- Paperback: 512 pages
- Publisher: Oxford University Press (May 31, 2001)
- Language: English
- ISBN-10: 0192862154
- ISBN-13: 978-0192862150
- Product Dimensions: 7.4 x 1.3 x 4.8 inches
- Shipping Weight: 1.3 pounds
- Average Customer Review: 22 customer reviews
- Amazon Best Sellers Rank: #523,920 in Books (See Top 100 in Books)
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Defenders of the Truth: The Sociobiology Debate
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How do scientists separate their politics from their work--or is such a distinction even possible? These questions frame the two levels of sociologist Ullica Segerstrale's analysis of the sociobiology controversy, Defenders of the Truth. From E.O. Wilson's 1975 publication of Sociobiology to his 1998 release of Consilience, he has consistently been the often-unwilling center of the vitriolic debate over human nature and its scientific study. Heavy hitters like Richard Dawkins, Stephen Jay Gould, and John Maynard Smith have lined up to attack and defend the scientific, political, and moral interpretations and implications of Wilson's synthesis, and Dr. Segerstrale tells a compelling story of their battles on multiple fronts. The author knows her science, having trained extensively in biochemistry before turning to sociology. While she distances herself from assessing the validity of the various claims, Segerstrale is clearly sympathetic to Wilson, who seems almost naïve at times when his ideas are interpreted ideologically rather than scientifically.
That, of course, is the heart of the contention surrounding sociobiology. The political left, well-represented among evolutionary biologists, has long considered any genetic influence on human behavior anathema--such theories are believed to support racist policies, even in the unlikely event that they were not merely reflections of racist attitudes. To their credit, many scientists held more complex beliefs, but some used the ideological argument as a back door to introduce their own neo-Darwinian scientific theories. The struggle for understanding has been eclipsed for some time by the struggle for political and academic survival and dominance, and Segerstrale reports and scrutinizes both with humor, intelligence, and aplomb. The end of the controversy--if there can be one--is far off, but a careful reading of Defenders of the Truth will give insight into the forces influencing our scientific self-examination. --Rob Lightner --This text refers to an out of print or unavailable edition of this title.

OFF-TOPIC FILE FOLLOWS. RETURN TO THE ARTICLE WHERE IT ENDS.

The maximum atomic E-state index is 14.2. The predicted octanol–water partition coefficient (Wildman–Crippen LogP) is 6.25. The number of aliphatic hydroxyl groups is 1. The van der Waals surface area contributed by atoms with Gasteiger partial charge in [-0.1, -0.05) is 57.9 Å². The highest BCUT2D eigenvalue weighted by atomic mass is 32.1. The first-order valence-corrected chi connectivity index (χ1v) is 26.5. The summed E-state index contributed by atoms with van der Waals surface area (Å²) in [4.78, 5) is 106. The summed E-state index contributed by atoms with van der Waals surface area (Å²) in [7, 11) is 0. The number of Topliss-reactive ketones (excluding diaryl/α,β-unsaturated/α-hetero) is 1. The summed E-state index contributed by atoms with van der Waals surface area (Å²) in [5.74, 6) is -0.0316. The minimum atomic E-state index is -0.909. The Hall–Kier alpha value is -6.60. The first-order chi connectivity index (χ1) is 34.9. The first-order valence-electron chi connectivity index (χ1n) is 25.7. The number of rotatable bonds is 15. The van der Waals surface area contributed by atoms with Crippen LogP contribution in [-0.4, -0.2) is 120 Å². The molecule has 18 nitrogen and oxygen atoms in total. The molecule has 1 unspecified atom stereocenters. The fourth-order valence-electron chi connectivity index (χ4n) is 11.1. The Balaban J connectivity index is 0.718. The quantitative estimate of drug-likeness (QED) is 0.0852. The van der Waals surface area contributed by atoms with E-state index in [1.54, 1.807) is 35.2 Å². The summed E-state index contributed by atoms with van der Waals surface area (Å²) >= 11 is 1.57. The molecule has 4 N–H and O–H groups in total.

From Publishers Weekly
In 1975, E.O. Wilson published Sociobiology, a study of evolution and animal societies; its last chapter called for attention to the Darwinian and genetic foundations of human behavior. The book produced prolonged contention among scientists and laypeople over morals, politics, genes, evolution, statistics, sex, race, "intelligence," evidence, truth, "human nature" and other hot-button topics. Why were they all so upset, and what can their arguments tell us? In a broad and detailed view of that intellectual firestorm along with its prequels and sequels, Segerstr?le--a professor of sociology at the Illinois Institute of Technology--shows how "a debate about the nature of science, the relationship of science to society, and the nature of acceptable knowledge was expressed as a conflict between individuals." Debaters revealed not just their political underpinnings but their beliefs and assumptions about what constitutes valid science, what counts as verification, as fact and as falsehood. Segerstr?le begins at the start of the clash, with Harvard titans Wilson and Richard Lewontin; backtracks to Britain in the mid-1960s, with a population biologist's investigations of altruism; and zooms forward to the "Science Wars" of the mid-1990s and the international slugfest over The Bell Curve. Partisans in these controversies will likely find something here to make them angry; they will also learn much they didn't know. Even those who might dispute Segerstr?le's conclusions will appreciate her assiduous chronology of these tangled issues and her accounts of what many of the participants thought they were doing in their "battle for the soul of science in one of the few fields where it might still be fought." (Apr.)